Every Night And All

Every Night And All October 9, 2020

It got cold last week.

It was going to frost, or get close to it.

Time to bring in the garden.

I have some vegetables that will keep in a light frost. Kale will live right up until a hard freeze, and it’s pleasant to eat if it’s frozen and then picked. My autumn peas haven’t even blossomed yet. The broccoli doesn’t seem to be bothered. But this was the end of peppers, the eggplant and the fresh herbs. This was the dashing of my last hope that one more of these hard little buds on the pumpkin vine would actually turn into a fruit.

The patch where the onions used to be is full of dying pumpkin vines now, a miserable failure. I planted four Jack-o-Lantern  seeds and all I got was a single orb, small as a pie pumpkin. The onions that grew on that patch of ground before the pumpkin were abundant. We’re still eating them months later. But I’ve nothing to show for my pumpkin vines but one sulky green-orange winter squash.

I am  an onion. Teresa of Avila said that the soul was a castle, but I’m not fancy enough to be a castle. I tried for years to be a castle, but I’m no good at it. I’m an onion: round, fat, shiny, solitary. I dress in brown or cream, burgundy or purple. I keep well in dark, cool rooms. On the outside I am awkward noisy paper, but inside it’s all tears and acidity. If you break me apart you will see I come in layers. The inermost layer, the heart where you’ll sometimes see a streak of green, is a tabernacle where Christ dwells. The outer layers waver between fervor and agnosticism, but the heart knows. Sometimes what the heart sees is apparent to the whole onion, and sometimes the rest of me thinks the heart is out of its mind.

I suppose that when all of me sees clearly what the heart knows, that will be what’s known as the Beatific Vision.

Just at that moment, in the garden, I felt like every layer of me could see it– not around me, already fulfilled, but coming toward me unstoppable as a freight train. Death, judgment, Heaven, Hell, immanent here in the garden.

This ae night, this ae night,
Every night and all,
Fire and fleet and candle-light,
And Christ receive thy soul.

I picked my peppers– some were all the way ripe and most were green, but there was no time to let them ripen. I pulled up the rosemary and the basil that hadn’t bolted yet. My great big basil bush was so firmly into the ground, I hand to grab it with both hands and yank as hard as I could until it came out all at one including the dirt-caked root. The scent went everywhere like incense, chrism all over my hands.

When thou from hence away art past,
Every night and all,
To Whinny-muir thou com’st at last;
And Christ receive thy soul.
If ever thou gavest hosen and shoon,
Every night and all,
Sit thee down and put them on;
And Christ receive thy saul.
If hosen and shoon thou ne’er gav’st nane
Every night and all,
The whinnes sall prick thee to the bare bane;
And Christ receive thy soul.

A whinny is a gorse, kind of thorn bush that doesn’t grow around here. We have other kinds of pest plants: poison ivy, poison oak, cow-itch vine. My Celtic ancestors had whinny. A whinny-muir is a place you can’t escape without good sturdy shoes, because it’s overgrown with agonizing weeds that tear your feet to shreds. LaBelle is similar– a painful place I came to many years ago and can’t see my way out of. And, in many places, the derelicts and vacant lots are choked with unkempt weeds. So I suppose that Steubenville, and this poor neighborhood of LaBelle, is a kind of Whinny-muir, to me.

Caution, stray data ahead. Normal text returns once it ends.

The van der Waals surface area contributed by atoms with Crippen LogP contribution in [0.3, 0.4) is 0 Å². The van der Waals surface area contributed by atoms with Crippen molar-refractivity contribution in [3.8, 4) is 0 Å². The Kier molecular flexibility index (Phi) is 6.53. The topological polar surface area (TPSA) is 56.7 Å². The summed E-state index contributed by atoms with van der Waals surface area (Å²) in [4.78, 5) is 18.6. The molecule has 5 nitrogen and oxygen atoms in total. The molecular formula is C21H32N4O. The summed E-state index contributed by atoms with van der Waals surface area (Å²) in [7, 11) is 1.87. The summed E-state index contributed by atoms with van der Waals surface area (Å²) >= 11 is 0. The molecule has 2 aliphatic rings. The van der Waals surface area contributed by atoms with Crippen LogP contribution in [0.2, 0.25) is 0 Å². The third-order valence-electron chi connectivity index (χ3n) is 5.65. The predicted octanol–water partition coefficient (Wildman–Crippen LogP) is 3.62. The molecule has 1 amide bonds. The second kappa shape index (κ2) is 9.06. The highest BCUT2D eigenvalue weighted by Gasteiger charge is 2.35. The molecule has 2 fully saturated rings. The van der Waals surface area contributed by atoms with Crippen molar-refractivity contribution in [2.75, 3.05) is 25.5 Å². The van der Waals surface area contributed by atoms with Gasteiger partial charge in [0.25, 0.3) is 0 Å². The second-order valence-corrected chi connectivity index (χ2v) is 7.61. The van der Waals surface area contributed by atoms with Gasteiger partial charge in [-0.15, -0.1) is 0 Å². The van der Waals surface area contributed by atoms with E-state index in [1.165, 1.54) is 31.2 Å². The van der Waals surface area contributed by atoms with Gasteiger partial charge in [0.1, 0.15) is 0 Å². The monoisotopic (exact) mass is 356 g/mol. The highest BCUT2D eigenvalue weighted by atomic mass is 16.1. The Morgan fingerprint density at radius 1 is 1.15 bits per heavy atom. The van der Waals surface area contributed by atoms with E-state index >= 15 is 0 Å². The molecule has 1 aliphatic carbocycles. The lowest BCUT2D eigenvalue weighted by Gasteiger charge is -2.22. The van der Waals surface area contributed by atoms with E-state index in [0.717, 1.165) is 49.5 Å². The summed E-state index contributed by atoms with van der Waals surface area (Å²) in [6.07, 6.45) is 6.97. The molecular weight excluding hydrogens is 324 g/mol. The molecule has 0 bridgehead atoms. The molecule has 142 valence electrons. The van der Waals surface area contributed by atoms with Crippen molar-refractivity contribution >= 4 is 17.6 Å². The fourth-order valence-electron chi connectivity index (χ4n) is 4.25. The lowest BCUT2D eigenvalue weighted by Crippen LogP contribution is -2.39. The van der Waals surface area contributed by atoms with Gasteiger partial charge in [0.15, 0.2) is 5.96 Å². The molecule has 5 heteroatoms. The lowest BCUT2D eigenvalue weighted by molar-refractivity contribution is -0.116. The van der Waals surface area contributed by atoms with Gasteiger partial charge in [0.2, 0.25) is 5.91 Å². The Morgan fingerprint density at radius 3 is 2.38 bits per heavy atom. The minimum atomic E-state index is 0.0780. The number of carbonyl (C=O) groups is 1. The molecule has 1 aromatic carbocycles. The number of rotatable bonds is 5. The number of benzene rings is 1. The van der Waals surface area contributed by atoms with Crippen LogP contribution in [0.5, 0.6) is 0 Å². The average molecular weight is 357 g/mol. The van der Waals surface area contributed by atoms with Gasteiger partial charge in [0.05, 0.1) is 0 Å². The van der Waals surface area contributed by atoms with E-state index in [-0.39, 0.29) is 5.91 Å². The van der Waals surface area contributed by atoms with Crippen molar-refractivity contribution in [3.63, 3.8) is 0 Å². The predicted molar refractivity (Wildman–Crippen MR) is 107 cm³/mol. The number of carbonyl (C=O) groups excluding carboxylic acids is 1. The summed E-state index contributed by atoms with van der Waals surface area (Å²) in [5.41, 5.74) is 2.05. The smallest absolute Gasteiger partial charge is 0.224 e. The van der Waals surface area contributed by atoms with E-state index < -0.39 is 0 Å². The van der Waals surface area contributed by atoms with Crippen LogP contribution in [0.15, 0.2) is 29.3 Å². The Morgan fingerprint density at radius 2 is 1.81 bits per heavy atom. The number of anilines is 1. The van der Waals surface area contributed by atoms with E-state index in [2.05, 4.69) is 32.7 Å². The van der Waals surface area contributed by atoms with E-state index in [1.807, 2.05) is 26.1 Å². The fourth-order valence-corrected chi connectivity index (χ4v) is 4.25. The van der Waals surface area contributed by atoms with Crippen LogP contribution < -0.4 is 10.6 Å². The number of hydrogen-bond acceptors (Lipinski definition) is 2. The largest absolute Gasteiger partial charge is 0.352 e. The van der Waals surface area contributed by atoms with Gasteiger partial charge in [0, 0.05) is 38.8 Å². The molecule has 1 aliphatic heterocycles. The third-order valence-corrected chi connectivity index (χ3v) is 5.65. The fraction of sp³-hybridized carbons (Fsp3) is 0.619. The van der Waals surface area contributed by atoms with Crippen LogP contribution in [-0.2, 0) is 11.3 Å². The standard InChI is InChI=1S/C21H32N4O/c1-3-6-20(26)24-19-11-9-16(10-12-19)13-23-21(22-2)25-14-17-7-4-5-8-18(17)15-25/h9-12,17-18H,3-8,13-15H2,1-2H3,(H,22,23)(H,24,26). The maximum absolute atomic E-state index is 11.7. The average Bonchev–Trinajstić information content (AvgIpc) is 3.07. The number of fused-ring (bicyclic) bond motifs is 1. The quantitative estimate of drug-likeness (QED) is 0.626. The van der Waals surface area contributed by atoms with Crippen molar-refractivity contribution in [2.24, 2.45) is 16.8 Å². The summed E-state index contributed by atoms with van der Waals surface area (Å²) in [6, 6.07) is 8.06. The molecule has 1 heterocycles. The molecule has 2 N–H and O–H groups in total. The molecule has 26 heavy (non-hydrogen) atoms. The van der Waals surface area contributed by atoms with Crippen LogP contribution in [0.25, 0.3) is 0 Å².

LaBelle is truly beautiful in autumn. Steubenville is beautiful in autumn. Everything that shouldn’t be beautiful is glorious and autumn. The poison ivy and Virginia Creeper go red when the bracken they’re choking are still green, and then those leaves change too: cream, purple, red like the skins of those onions. The whole world is color and light, as lovely as it is painful. There are worse things than finding yourself trapped in Whinny-muir, in Autumn, in your good sturdy mud shoes, bringing in the garden and thinking about death.

From Brig o’ Dread when thou may’st pass,
Every night and all,
To Purgatory fire thou com’st at last;
And Christ receive thy soul.
If ever thou gavest meat or drink,
Every night and all,
The fire shall never make thee shrink;
And Christ receive thy soul.
If meat or drink thou ne’er gav’st nane,
Every night and all,
The fire will burn thee to the bare bane;
And Christ receive thy saul.
The Brig o’Dread is the bridge they you have to cross to even get into purgatory. If you fall off it, you go to hell. If you don’t, the fire purifies you until you wind up in Heaven.
Steubenville has a Brig o’Dread. It’s a suspension bridge that leads out of the city to Weirton, West Virginia– a purgatorial place, to be sure, but no more so than anywhere else around here. They surely say the same about us. A Franciscan University student I know once dubbed that structure “the Mercy Bridge” because the suspender cables seem to reach out at you like the rays of light in the Divine Mercy image, only they’re steel gray instead of red and white.
Is the mercy of God dreadful?
I’ve always found it to be dreadful.
If you truly want to, you could jump off the Mercy Bridge. That’s a freedom that won’t be taken from you. But if you cling to mercy, you’ll one day get out of the place where you are and start the process of becoming who you ought to be. That will hurt. But it won’t hurt forever.
Steubenville looked as if it were on fire just then– orange clouds in a yellow-white sky as the sun went down over a world turning gold. LaBelle was going up in cold flames on an Autumn night, and it would soon be frost.

This ae night, this ae night,
Every night and all,
Fire and fleet and candle-light,
And Christ receive thy soul.

I carried the garden inside.

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